With the 2021-22 school year scheduled to start in roughly six weeks, teachers are still awaiting confirmation of how learning will look in the age of COVID-19.
The Thames Valley District School Board issued an update on its website on Friday, saying it will be “ready to welcome all students back to school with enhanced public health protocols,” but is also preparing to provide “a blend of in-school and at-home learning” if required.
That same day, Education Minister Stephen Lecce said details about the plan to reopen schools would be coming “next week.” The province first announced in mid-June that it was looking at three potential options for the return to school.
“There hasn’t been much by way of direction through the month of July — that’s caused a lot of uncertainty,” said Craig Smith, president of the Elementary Teachers’ Federation of Ontario (ETFO) for Thames Valley.
“And I think teachers, like everyone else, recognize that reopening schools is a very big deal.”
Speaking on The Morning Show with Devon Peacock, Smith says ETFO leadership has been in contact with the province and the Thames Valley local has been in contact with the Thames Valley District School Board and relaying members’ concerns to them.
“In fairness to the board, it’s been a bit of a challenge. Yes, they’ve had to create these three scenarios. But until we actually land on something that’s approved by the ministry — and one of the wildcards in this is any plan the boards present have to be approved by the ministry.
“The safest thing would be for people to remain remotely teaching and students remotely learning but we know that that’s hugely problematic and challenging for parents, and certainly is challenging as we move the economy forward to reopening. So, you know, I think we’re going to have to watch this very, very carefully.”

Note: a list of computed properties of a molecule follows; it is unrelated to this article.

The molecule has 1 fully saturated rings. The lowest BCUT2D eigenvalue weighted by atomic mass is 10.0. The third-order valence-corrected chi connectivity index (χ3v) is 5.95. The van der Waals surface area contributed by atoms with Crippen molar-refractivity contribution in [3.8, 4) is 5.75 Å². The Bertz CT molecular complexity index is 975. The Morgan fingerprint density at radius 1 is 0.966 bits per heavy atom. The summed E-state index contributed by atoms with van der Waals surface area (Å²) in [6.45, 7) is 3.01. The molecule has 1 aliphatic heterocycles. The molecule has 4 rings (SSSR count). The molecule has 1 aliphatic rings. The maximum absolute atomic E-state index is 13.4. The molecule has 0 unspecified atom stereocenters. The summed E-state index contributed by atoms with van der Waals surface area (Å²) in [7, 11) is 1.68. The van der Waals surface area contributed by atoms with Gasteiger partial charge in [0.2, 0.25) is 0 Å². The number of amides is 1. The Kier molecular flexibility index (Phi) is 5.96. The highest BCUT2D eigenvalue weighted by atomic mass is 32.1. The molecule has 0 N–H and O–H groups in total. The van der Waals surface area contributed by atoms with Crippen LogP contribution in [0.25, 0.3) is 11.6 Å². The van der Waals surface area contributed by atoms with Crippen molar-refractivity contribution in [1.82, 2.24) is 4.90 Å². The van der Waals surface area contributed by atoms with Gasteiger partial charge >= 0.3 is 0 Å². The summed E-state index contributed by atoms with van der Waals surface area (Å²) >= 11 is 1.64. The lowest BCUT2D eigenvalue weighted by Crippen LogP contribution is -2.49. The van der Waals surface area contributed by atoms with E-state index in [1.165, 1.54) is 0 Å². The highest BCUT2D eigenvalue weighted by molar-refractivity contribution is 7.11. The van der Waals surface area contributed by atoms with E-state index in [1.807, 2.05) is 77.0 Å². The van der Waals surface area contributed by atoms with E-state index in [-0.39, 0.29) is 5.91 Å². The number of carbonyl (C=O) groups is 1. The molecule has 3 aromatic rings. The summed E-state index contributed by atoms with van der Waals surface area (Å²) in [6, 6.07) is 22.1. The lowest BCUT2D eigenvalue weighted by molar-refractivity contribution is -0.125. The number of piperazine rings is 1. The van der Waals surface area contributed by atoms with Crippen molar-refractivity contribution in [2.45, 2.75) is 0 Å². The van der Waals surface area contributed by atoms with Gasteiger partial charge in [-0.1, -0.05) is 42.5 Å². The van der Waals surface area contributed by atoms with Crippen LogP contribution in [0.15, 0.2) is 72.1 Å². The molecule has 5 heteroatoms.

Smith added that it’s “safe to say that all teachers are nervous,” but he expects that once plans are concrete, there will be teachers “who, for various health reasons, are unable to be in school environments.”
While the Doug Ford government is expected to release more details about its back-to-school plan this week, the Liberal Party of Ontario has issued its own plan.
Ontario Liberal Leader Steven Del Duca says the plan, dubbed the “students in schools action plan,” would cost $3.2 billion and result in 820 new classroom locations, 860 additional educators and 440 additional caretakers in London alone.
“It’s a big price tag but I think the consequences for both our kids and also for our economy, if we don’t get this right, are pretty traumatic.”
The Liberal Party’s plan would involve seeing students return to school full-time but with physical distancing measures in place by way of cutting class sizes to 15, necessitating additional staffing, and conducting some classes in other public spaces like libraries and community centres, possibly even outdoors at the start of the school year.
“My wife and I are raising two young girls, we’re going back into elementary school this coming September,” Del Duca told Devon Peacock on The Morning Show.
“I think it’s shocking that we haven’t heard any real clear details by the government so far. But I didn’t just want to criticize the government. I wanted to put forward a plan that said, ‘Here’s what we think it would look like in order to do this safely,’ which in turn helps us with our economic recovery.”
Provincewide, the plan would involve hiring thousands of teachers across the province, but Del Duca believes there are enough qualified teachers to fill those roles.
“In Ontario today, there are about 200,000 certified teachers who are members of the Ontario College of Teachers. In the public system, there are just about 125 to 126,000 teachers teaching in public schools. There’s therefore about 70 to 75,000 teachers who are certified who aren’t currently teaching. Some of them would be in private schools,” he said.
“But I believe out of that group with that cohort of teachers who are certified, we could find 15,000 elementary and 2,000 secondary teachers who have the certification, who are young enough to not be in any kind of vulnerable position given the pandemic that we’re dealing with.”
— with a file from Shawn Jeffords and Salmaan Farooqui of The Canadian Press.View link »